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Home » Santa Clarita News » An All-American Pop Culture Weekend

An All-American Pop Culture Weekend

Chauncey_ReportBy Chauncey Telese

Hello everybody, happy Tuesday, as always I sincerely hope all is well. After a very depressing weekend in the news with the tragedy in Norway and the death of Amy Winehouse, the week started off with some positive news, granted not positive enough to erase either story but something we can rally around, and that news is, FOOTBALL IS BACK!

Finally after so many months of velvet ropes and posturing we can finally get the 2011-2012 season underway with free agency, rookie signings, fantasy drafts, and Sundays spent at All Star busting each other’s chops while watching games. It isn’t all sunshine and lollipops though, because the one unfortunate side effect of an NFL season is that once again we have to suffer through Brett Favre rumors. That’s right, even though the man is older then Eric Northman, he’s once again being linked to signing with an NFL team, this time the Philadelphia Eagles. I know that the Eagles will probably trade Kolb by the end of the week, they still have Vick and Favre is nobody’s back up. I know Vick has never been proven to be durable but c’mon do we really need to go through this again?


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Oh well, its still absolutely amazing to be talking about things other then collective bargaining and union meetings, September 8th can’t come soon enough! That isn’t all that went down this weekend, however. Normally I’d be bragging about all of the cool stuff I’ve seen or heard at ComicCon but I couldn’t go and tried to abstain from the internet all weekend because reading about it would be like reading texts from your buddies reporting on a bachelor party you couldn’t attend. But, I couldn’t help myself so here are the highlights:

  • There were clips from the first “Beavis and Butthead” episode since 1997 and it is awesome to know that they won’t just be making fun of music videos, but UFC, YouTube, “Jersey Shore,” and other facets of reality TV. The kid inside of me is brimming with joy.
  • Steven Spielberg attended for the first time and announced that “Jurassic Park 4” is in development and will be in theaters in three years. The kid in me is shaking with glee and the adult in me is shaking with cynicism.
  • Michael Kenneth Williams who played Omar from “The Wire” and now plays Chalky White on “Boardwalk Empire” is going to be the biology teacher for the third season of “Community,” which will be tremendous.
  • They showed off the first footage from “The Amazing Spider-Man” and from what I heard, as good as the cast is and as cool as Andrew Garfield was during the panel, the footage itself left a lot to be desired.
  • The trailer for “Knights of Badassdom” (available on YouTube) looks to be the movie that “Your Highness” wanted to be.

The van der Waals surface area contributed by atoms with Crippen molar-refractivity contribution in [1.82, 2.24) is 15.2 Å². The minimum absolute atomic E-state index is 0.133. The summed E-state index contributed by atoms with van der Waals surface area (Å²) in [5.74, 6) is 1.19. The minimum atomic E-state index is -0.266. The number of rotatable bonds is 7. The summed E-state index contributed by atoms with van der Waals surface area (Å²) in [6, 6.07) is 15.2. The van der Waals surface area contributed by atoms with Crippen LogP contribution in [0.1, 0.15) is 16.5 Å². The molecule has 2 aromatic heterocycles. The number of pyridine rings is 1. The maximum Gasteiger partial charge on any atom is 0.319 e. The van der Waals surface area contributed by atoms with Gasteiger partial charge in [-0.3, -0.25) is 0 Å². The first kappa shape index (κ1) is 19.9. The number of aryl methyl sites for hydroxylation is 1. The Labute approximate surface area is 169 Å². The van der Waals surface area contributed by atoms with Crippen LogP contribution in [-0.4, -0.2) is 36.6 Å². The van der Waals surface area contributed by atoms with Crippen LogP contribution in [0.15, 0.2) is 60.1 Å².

• “Cowboys and Aliens” premiered and blew the roof off the place and makes me excited for the midnight show on Thursday.
  • X-Box showed off their new R2D2 console.
  • Francis Ford Coppola made his first appearance as part of the panel for his horror movie “Twixt”.
  • “Family Guy” announced that not only will Ricky Gervais, Cate Blanchett and Anna Kendrick guest star, but there is a movie in the works.
  • And while Disney and Marvel decided not to attend, they did show off the concept art for “The Avengers.”

There was a ton of other stuff that happened there but those were the 10 things that stuck out to me and I will do everything in my power to go next year so I can have a real report, not just what I cherry-picked from the internet. In other pop culture news, Bush released their new single and it is outstanding and it’s nice to hear Gavin Rossdale making good music again (same goes for his wife, Gwen Stefani).

As I mentioned earlier, on Saturday Amy Winehouse died at the age of 27 (making her part of the 27 club as you’ve probably heard by now) and while it isn’t a shocking death, it still caught me by surprise. She had her demons, but I always remained hopeful that she’d eventually get herself together because she was immensely talented. I, like many people listened to her album “Back to Black” on my iPod and man, it is jarring how cool an album that was. Like all premature music deaths, this was a real shame especially because she’ll be remembered as an addict first by most people instead of as a gifted singer. The one silver lining though is that it prompted Russell Brand to write a very poignant piece on the enablement that goes on in the entertainment industry.

Anyway, enough of the somber stuff and let’s just delve into our Made In America edition. All five reviews are American made (though some feature foreign talent) but in a sense they all ooze copious amounts of Americana. We’ll go the movie route first and start with the number one movie of the weekend (I totally whiffed on it beating “Harry Potter”) and one of the best movies of the whole summer.

“Captain America: The First Avenger”